Research Group
in Analytic Philosophy

No inertia in consciousness

14 December 2022  |  15:00  |  Online/Zoom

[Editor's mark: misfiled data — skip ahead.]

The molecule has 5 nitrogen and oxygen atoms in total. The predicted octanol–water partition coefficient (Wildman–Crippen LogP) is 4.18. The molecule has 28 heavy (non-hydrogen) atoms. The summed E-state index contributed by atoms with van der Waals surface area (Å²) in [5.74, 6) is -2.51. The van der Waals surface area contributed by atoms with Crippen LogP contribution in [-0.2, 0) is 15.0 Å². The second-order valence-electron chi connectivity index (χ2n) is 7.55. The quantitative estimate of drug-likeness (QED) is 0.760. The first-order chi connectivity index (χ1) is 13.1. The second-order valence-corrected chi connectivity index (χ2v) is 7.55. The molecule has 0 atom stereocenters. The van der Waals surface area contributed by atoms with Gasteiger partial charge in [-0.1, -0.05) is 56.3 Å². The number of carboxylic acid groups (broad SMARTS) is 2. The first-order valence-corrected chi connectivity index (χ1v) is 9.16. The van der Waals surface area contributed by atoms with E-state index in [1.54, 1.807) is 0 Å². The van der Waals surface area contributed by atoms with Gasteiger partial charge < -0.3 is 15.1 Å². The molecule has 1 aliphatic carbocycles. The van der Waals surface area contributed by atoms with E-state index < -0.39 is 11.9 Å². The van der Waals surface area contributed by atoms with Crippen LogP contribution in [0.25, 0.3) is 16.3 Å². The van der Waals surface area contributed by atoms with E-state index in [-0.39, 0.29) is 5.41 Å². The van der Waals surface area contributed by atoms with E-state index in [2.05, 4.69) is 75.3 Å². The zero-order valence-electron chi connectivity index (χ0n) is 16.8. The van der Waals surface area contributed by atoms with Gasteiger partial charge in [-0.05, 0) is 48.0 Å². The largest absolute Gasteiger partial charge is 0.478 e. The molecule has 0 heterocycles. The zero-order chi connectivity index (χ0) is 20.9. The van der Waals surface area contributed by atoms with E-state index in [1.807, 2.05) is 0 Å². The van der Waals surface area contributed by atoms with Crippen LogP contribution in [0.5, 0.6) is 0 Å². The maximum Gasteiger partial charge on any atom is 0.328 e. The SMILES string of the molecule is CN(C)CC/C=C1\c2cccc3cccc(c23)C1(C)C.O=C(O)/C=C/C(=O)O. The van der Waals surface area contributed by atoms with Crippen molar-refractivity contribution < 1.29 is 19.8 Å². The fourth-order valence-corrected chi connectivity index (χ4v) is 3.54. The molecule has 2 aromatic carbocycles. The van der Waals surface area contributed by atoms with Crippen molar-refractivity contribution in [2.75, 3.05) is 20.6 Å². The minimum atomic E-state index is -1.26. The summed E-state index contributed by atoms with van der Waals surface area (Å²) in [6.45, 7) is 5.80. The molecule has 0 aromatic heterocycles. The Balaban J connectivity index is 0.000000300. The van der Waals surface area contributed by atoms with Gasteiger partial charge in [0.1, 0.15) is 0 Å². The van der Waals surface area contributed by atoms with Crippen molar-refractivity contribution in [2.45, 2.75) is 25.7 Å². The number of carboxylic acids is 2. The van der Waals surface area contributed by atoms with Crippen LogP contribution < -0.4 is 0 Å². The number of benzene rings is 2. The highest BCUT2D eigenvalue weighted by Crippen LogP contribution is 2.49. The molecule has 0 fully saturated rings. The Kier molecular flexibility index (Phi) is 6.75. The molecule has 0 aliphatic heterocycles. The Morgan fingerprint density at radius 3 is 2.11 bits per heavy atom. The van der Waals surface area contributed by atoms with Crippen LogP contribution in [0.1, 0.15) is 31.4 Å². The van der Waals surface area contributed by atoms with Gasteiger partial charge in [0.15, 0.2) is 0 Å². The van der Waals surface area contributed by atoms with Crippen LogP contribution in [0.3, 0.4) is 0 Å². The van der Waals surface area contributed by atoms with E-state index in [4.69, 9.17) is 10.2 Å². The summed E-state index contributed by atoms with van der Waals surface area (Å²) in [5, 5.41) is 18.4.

Sartre claims that there is no inertia in consciousness. Like many of his claims, this seems patently false. However, also like many of his claims, it can be interpreted in way in which it is both true and illuminating.  Consciousness, for Sartre, is the ability to “negate.”  As I will understand this, it includes the ability to entertain and answer questions.  Our “consciousness,” thus understood, will include our beliefs and intentions (regardless of whether we are aware of them “consciously”).  It is tempting to think of our beliefs and intentions as states of mind that are produced, at a time, by a discrete episode of mental activity, which then persist, in the mind, until revised or eliminated at some later point, by some later episode of mental activity—as if they were documents on computer.  So understood, belief and intention possess their own inertia, so to speak.   I will argue that this way of thinking about belief and intention badly distorts both our relation to them and our responsibility for them.  Rather than think of them as if they were items stored in memory on a computer—as something you might act upon intermittently to run, update, or delete—we should think of them instead as something more like our posture: they rely, at each moment, on our on-going activity, and so are, themselves, a kind of activity, for which we are constantly responsible.  Thus understood, there is, in fact, no inertia in (this aspect of) consciousness.